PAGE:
# Determining the dust environment of an unknown comet for a spacecraft flyby : The case of ESA’s Comet Interceptor mission Article - 2022

Raphael Marschall, Vladimir Zakharov, Cecilia Tubiana, Michael S. P. Kelley, Carlos Corral van Damme, Colin Snodgrass, Geraint H Jones, Stavro L Ivanovski, Frank Postberg, Vincenzo Della Corte, Jean-Baptiste Vincent, Olga Muñoz, Fiorangela La Forgia, Anny Chantal Levasseur-Regourd

Luc Robène, Luc Robène
Raphael Marschall, Vladimir Zakharov, Cecilia Tubiana, Michael S. P. Kelley, Carlos Corral van Damme, Colin Snodgrass, Geraint H Jones, Stavro L Ivanovski, Frank Postberg, Vincenzo Della Corte, Jean-Baptiste Vincent, Olga Muñoz, Fiorangela La Forgia, Anny Chantal Levasseur-Regourd, « Determining the dust environment of an unknown comet for a spacecraft flyby : The case of ESA’s Comet Interceptor mission  », Astronomy and Astrophysics - A&A, 2022, A151. ISSN 0004-6361

Abstract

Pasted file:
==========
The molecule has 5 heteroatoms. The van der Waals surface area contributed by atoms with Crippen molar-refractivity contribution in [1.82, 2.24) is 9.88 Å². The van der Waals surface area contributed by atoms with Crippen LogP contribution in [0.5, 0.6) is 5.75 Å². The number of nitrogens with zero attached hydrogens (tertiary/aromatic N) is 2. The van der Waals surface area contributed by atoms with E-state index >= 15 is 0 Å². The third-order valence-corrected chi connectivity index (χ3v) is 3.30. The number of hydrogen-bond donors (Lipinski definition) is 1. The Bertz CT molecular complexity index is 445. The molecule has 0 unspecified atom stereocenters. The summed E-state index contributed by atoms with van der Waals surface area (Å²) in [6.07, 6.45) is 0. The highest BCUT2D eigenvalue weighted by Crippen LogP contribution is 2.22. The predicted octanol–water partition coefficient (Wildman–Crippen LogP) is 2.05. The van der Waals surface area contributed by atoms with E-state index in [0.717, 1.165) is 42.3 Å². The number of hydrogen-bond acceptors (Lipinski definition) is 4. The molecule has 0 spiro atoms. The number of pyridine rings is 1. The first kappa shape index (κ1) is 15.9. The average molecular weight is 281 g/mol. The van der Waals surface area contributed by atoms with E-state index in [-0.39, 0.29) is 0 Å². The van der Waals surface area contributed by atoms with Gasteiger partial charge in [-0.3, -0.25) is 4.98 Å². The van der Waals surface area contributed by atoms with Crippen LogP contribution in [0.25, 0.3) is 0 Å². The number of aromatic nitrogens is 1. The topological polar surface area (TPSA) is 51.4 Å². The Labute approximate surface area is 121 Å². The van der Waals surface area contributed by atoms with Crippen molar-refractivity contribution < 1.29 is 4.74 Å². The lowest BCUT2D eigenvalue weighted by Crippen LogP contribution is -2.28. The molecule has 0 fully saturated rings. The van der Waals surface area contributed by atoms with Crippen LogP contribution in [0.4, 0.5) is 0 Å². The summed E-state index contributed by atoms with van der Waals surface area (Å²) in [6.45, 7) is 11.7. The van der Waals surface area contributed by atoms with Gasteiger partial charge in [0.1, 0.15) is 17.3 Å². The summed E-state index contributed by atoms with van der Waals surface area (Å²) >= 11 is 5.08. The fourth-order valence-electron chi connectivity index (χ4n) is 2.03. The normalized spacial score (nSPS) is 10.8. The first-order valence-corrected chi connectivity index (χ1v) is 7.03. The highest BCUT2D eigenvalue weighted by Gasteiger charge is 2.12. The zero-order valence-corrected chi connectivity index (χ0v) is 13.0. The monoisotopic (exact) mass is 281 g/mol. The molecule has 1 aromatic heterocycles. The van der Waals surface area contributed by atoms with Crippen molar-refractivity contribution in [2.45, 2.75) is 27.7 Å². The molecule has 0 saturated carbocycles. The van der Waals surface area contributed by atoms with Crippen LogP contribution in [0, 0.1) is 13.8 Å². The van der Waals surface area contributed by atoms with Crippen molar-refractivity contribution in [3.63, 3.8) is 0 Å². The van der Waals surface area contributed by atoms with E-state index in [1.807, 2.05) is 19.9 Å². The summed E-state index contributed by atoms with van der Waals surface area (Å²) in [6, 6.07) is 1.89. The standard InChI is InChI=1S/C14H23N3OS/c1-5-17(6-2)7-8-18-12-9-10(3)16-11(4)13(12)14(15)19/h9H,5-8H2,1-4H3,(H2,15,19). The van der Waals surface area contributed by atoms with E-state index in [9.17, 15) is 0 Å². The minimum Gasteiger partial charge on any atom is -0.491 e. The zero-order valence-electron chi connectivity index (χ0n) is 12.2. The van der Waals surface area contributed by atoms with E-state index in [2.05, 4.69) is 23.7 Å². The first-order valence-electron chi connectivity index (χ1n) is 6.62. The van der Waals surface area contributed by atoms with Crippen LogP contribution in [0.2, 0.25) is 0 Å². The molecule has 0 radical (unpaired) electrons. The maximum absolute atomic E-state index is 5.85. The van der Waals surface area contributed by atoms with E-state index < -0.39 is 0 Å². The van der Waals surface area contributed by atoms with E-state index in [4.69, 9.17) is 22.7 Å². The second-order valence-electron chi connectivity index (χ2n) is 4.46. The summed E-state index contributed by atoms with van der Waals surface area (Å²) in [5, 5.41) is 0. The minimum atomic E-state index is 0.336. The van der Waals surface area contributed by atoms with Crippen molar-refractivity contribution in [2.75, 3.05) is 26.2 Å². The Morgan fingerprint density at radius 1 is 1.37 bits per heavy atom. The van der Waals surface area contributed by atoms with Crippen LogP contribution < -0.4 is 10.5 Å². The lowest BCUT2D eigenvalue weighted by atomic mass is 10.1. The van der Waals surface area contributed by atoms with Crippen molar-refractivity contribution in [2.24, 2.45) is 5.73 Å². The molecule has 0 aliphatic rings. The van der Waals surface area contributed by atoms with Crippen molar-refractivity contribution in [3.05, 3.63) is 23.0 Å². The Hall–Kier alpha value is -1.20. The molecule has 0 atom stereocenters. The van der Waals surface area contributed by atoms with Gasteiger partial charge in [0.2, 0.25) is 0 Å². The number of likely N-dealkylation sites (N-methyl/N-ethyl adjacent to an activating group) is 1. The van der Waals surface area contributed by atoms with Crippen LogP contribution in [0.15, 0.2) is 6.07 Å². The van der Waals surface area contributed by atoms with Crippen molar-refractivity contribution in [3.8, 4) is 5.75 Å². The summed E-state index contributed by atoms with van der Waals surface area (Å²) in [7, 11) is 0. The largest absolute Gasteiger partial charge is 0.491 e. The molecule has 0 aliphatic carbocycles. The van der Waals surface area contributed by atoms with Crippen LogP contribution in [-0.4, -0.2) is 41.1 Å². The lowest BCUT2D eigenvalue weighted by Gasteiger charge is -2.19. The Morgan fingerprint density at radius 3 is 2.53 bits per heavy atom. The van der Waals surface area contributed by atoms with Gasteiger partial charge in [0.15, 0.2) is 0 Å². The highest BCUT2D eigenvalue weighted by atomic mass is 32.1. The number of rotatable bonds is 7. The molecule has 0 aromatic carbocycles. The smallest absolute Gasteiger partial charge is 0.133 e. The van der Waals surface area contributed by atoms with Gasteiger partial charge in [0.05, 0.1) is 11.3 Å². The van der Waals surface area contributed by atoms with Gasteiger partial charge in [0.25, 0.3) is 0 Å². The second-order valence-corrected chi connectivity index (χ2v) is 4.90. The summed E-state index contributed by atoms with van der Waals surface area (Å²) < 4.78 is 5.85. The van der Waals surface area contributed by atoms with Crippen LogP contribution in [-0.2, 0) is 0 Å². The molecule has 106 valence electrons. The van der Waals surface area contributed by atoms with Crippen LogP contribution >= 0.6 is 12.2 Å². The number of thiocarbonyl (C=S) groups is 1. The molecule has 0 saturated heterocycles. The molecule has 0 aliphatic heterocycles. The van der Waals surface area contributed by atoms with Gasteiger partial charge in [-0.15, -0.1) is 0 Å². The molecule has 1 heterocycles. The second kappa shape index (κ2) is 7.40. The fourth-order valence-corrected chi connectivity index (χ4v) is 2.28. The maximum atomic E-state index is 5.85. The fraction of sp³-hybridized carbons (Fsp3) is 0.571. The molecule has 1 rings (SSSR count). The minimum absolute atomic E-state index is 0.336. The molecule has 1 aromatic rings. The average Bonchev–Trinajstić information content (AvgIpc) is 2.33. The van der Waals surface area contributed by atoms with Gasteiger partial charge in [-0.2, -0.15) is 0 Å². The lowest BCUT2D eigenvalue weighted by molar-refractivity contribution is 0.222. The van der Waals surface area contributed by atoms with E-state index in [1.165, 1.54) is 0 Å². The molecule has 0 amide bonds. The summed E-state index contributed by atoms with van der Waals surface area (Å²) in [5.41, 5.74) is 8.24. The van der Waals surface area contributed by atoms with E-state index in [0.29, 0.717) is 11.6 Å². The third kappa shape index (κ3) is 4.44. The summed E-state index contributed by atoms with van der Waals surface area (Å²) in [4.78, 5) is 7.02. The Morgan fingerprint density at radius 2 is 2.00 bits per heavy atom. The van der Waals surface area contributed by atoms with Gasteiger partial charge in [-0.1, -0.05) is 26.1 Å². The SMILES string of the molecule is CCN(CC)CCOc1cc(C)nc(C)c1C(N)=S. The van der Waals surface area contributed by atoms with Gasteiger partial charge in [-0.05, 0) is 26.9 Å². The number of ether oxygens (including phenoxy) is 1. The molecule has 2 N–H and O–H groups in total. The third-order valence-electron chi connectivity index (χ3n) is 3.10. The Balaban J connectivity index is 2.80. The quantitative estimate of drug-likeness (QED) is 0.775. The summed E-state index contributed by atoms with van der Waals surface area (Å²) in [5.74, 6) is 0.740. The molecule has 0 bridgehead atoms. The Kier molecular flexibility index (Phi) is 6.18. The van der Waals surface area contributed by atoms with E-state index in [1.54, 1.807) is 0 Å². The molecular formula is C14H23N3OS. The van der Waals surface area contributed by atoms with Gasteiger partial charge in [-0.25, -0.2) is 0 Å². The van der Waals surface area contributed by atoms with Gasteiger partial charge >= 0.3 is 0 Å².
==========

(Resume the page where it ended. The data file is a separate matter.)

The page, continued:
Assessment of the dust environment of a comet is needed for data analysis and planning of spacecraft missions, such as ESA’s Comet Interceptor (CI) mission. The distinctive feature of CI is that the target object will be defined shortly before (or even after) launch therefore the properties of the nucleus and dust environment are poorly constrained and therefore make the assessment of the dust environment challenging. The main goal of the work is to provide realistic estimations of a dust environment based on very general parameters of possible target objects. Contemporary numerical models of dusty-gas coma are used to obtain spatial dis- tribution of dust for a given set of parameters. By varying parameters within a range of possible values we obtain an ensemble of possible dust distributions. Then, this ensemble is statistically evaluated in order to define the most probable cases and hence reduce the dispersion. This en- semble can be used to estimate not only the likely dust abundance along e.g. a fly-by trajectory of a spacecraft but also quantify the associated uncertainty. We present a methodology of the dust environment assessment for the case when the tar- get comet is not known beforehand (or when its parameters are known with large uncertainty). We provide an assessment of dust environment for the CI mission. We find that the lack of knowledge of any particular comet results in very large uncertainties (∼ 3 orders of magnitude) for the dust densities within the coma. The most sensitive parameters affecting the dust densities are the dust size distribution, the dust production rate and coma brightness, often quantified by Afρ. Further, the conversion of a coma’s brightness (Afρ) to a dust production rate is poorly constrained. The dust production rate can only be estimated down to an uncertainty of ∼ 0.5 orders of magnitude if the dust size distribution is known in addition to the Afρ. All results are publicly available under https://www.doi.org/10.5281/zenodo.6906815. Conclusions : To accurately predict the dust environment of a poorly known comet, a statistical approach needs to be taken to properly reflect the uncertainties. This can be done by calculating an ensemble of comae covering all possible combinations within parameter space as shown in this work.